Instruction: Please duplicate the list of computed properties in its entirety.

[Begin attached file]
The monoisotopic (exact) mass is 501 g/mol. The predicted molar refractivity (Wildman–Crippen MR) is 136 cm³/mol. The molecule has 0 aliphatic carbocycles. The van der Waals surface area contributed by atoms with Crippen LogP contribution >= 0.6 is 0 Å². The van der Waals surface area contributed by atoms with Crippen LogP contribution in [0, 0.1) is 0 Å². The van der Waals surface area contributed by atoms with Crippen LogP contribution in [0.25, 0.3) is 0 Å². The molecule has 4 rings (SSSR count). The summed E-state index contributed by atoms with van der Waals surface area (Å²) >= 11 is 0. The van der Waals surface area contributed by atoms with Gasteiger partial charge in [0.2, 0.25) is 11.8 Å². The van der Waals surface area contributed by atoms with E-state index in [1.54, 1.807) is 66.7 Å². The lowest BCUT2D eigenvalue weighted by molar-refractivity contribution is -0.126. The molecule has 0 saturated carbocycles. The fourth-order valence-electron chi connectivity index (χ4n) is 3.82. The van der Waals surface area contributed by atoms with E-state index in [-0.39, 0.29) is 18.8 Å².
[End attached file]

The monoisotopic (exact) mass is 501 g/mol. The predicted molar refractivity (Wildman–Crippen MR) is 136 cm³/mol. The molecule has 0 aliphatic carbocycles. The van der Waals surface area contributed by atoms with Crippen LogP contribution >= 0.6 is 0 Å². The van der Waals surface area contributed by atoms with Crippen LogP contribution in [0, 0.1) is 0 Å². The van der Waals surface area contributed by atoms with Crippen LogP contribution in [0.25, 0.3) is 0 Å². The molecule has 4 rings (SSSR count). The summed E-state index contributed by atoms with van der Waals surface area (Å²) >= 11 is 0. The van der Waals surface area contributed by atoms with Gasteiger partial charge in [0.2, 0.25) is 11.8 Å². The van der Waals surface area contributed by atoms with E-state index in [1.54, 1.807) is 66.7 Å². The lowest BCUT2D eigenvalue weighted by molar-refractivity contribution is -0.126. The molecule has 0 saturated carbocycles. The fourth-order valence-electron chi connectivity index (χ4n) is 3.82. The van der Waals surface area contributed by atoms with E-state index in [-0.39, 0.29) is 18.8 Å².